Sunday, 7 September 2008


"Four large squares of black linen hung from the ceiling of a rectangular space at the centre of the Guandong Museum of Art’s exhibition hall, the Triennial’s main venue. Designed by Chilean artist Felipe Mujica, they are partitions, curtains and flags, architecture and exhibit all in one (No State, 2008). They are embroidered with white lines based on linocuts made by Alexander Rodchenko in 1921, the year when, as a ‘state artist’ who stood by the ideals of the Bolshevik Revolution of 1917, he took a radical ideological step away from creating artworks concerning formal experiments with lines, colours and structures to focus almost exclusively on applied arts and art in the service of social change. The tension between creative production and socio-economic productivity – Maharaj paraphrases from Karl Marx’s Grundrisse der Kritik der Politischen Ökonomie (Outlines of the Critique of Political Economy, 1857–8): ‘Who is the real worker: piano maker or piano player?’ – is presented by Mujica using means which themselves oscillate between applied and fine art."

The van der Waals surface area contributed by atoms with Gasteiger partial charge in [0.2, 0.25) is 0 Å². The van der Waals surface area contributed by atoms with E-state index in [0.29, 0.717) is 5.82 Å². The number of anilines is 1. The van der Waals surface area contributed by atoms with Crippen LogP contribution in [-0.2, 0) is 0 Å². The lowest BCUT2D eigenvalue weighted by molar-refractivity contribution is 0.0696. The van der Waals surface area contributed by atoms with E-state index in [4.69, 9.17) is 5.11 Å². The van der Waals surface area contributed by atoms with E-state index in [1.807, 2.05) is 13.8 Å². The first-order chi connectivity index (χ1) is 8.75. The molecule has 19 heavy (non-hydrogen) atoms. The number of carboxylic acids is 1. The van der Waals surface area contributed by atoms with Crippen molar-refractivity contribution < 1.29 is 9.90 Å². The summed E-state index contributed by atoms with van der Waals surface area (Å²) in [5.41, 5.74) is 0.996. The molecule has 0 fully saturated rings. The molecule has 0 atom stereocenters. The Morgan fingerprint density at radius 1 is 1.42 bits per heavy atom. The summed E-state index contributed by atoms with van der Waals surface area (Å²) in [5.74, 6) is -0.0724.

Saskia Draxler, Frieze Magazine, Issue 119 Nov-Dec 2008

Guangzhou Triennal website:

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